Home Loans: Home EquityYou have built up equity in your home and would like to be able to tap into that equity to pay unforeseen bills, take care of emergencies or maybe just have funds available whenever you’re ready to purchase a car or boat without having to wait through any loan application or approval process. Here are some important things you should know about the loan process for a home equity loan:

Mortgage. The money you borrow will be “secured” by your home. If your property is already mortgaged then this line of credit will be a second mortgage. This means that, as is the case for your existing (which is the “first”) mortgage, the home will serve as collateral for the benefit of the lender. Either of your lender(s) will be able to have your home sold in the event of loan default.

Application Forms. Your lender is required by various laws to provide you certain forms and disclosures in the loan process. These forms will show you information such as how much you are borrowing, the length of the loan, the interest rate and closing costs. You will be asked by your lender to complete a loan application and supporting forms and to provide information such as paystubs. Typically the interest rate on a home equity line of credit will be subject to change over the life of the loan, depending on changes in the underlying index to which the loan is tied. This index could be, for example, the 1-year London Interbank Offered Rate (“LIBOR”).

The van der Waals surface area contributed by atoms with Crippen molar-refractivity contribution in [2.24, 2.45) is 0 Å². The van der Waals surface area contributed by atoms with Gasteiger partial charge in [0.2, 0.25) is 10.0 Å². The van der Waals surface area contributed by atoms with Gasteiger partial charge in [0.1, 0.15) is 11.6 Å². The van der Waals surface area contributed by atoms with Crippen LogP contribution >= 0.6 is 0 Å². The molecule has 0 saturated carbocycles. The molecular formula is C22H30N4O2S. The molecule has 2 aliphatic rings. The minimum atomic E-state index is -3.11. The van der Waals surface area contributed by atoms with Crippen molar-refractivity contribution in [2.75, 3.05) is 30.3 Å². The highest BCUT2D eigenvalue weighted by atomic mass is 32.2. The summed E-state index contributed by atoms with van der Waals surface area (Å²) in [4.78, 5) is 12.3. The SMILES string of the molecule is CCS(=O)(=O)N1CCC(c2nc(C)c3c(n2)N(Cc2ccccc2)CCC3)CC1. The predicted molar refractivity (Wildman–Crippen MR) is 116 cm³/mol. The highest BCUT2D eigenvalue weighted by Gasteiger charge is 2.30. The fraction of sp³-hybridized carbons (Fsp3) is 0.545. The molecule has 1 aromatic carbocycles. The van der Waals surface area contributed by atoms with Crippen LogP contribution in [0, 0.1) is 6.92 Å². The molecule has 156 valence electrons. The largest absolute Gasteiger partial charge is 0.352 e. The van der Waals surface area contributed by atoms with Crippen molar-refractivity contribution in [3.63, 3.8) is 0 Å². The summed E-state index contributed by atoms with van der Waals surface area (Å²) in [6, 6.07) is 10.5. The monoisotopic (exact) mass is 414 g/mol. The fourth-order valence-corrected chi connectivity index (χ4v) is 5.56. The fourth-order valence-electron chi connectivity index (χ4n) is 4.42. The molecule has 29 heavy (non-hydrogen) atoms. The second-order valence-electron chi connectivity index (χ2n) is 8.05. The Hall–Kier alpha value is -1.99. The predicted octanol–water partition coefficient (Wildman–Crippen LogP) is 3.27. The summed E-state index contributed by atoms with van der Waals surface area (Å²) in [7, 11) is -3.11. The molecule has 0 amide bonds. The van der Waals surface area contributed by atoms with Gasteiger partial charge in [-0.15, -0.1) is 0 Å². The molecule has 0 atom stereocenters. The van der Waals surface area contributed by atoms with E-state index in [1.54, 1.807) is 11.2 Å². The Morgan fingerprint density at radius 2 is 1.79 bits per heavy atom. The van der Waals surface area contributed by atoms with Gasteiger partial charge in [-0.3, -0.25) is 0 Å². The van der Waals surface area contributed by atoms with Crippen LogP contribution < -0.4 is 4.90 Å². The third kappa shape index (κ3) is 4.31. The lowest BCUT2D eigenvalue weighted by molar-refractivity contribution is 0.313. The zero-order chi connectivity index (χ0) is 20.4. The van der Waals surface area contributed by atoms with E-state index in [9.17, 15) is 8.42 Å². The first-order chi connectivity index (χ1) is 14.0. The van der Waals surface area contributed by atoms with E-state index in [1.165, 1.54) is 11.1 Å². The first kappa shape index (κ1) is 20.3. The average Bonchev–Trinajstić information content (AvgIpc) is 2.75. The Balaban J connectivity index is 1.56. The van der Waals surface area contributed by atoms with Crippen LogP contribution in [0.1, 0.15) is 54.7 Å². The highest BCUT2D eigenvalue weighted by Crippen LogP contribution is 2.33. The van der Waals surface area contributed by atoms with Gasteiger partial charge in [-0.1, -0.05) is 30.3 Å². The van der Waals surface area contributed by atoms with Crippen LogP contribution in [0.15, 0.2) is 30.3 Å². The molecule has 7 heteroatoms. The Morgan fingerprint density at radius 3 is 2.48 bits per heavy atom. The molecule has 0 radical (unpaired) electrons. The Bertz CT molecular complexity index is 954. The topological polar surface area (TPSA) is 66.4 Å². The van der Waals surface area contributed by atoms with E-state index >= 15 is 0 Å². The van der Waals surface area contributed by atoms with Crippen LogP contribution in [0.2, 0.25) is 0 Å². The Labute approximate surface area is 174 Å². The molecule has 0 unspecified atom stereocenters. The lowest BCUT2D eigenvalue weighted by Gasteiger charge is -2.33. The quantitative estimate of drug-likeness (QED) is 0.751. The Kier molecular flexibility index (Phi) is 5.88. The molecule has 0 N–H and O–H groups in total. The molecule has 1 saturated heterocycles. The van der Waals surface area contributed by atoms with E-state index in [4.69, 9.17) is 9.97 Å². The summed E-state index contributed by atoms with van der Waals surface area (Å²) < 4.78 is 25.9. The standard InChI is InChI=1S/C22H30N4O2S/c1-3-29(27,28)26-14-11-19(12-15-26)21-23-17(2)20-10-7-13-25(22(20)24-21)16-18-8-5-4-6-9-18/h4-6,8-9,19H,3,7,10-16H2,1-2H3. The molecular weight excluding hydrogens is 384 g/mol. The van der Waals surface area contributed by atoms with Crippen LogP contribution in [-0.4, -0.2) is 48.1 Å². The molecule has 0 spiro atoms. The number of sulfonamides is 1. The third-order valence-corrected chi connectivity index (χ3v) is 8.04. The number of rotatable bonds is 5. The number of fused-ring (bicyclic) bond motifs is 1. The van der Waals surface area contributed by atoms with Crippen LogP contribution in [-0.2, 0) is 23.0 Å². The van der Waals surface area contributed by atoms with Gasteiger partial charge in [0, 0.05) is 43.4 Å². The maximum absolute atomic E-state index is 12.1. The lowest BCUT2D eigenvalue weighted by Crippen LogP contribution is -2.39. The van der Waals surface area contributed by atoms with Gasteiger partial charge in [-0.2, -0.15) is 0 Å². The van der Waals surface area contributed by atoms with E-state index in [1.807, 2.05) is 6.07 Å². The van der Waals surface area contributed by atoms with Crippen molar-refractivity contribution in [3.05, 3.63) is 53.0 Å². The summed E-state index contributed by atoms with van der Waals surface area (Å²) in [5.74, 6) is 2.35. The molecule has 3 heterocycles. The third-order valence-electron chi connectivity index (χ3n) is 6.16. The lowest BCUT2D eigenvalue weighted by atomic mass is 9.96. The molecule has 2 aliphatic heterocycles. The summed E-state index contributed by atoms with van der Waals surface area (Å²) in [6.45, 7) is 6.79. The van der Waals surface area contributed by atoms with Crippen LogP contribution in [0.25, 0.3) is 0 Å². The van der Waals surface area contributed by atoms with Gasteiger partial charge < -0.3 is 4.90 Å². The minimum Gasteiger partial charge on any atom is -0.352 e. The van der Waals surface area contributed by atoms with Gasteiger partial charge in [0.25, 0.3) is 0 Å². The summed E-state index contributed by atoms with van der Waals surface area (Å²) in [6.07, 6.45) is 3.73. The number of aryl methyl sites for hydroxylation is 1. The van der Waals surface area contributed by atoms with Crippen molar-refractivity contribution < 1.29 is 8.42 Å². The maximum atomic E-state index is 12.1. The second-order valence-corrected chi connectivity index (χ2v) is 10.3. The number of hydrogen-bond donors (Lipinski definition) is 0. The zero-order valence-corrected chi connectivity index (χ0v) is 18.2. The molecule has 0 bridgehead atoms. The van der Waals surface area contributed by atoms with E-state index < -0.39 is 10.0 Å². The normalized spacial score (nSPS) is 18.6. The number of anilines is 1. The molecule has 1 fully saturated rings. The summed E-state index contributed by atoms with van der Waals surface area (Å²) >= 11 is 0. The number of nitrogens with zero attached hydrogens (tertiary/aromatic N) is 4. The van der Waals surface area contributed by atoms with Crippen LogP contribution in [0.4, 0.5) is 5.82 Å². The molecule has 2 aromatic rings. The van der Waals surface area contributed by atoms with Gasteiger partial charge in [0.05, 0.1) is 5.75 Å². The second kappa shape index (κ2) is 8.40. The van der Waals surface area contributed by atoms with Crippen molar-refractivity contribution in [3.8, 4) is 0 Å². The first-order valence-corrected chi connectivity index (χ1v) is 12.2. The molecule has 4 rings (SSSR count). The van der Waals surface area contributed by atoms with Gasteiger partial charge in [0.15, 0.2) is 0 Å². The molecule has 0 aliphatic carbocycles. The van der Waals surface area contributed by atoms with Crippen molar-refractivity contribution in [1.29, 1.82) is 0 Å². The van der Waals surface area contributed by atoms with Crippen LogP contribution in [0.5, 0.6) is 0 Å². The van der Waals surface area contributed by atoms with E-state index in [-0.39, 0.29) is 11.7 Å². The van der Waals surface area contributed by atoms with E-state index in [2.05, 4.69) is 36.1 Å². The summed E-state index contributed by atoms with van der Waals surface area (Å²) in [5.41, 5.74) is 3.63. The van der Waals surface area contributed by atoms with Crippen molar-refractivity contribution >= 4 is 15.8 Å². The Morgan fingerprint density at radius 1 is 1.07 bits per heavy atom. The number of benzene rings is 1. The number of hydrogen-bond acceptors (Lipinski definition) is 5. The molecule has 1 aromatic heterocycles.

Credit Score. In determining whether to approve your loan, your lender will check your credit score to see if you have good credit. If you don’t have good credit, the lender might still be able to offer you a home equity line of credit under an alternative credit program.

Appraisal. Often the lender will also require that the home be appraised to see how much it is worth. Your lender will set the maximum it will loan you as some percentage of the appraised value.

Closing. When your home loan process is ready to be finished, you will have a meeting for signing your final documents. This meeting will usually happen at a title company or attorney’s office, or could be at your lender’s office. Depending on the loan terms, you might have to bring funds to cover closing costs. After you have completed the closing, the mortgage will be recorded with the appropriate local governmental body and you will then be able to draw funds from it.

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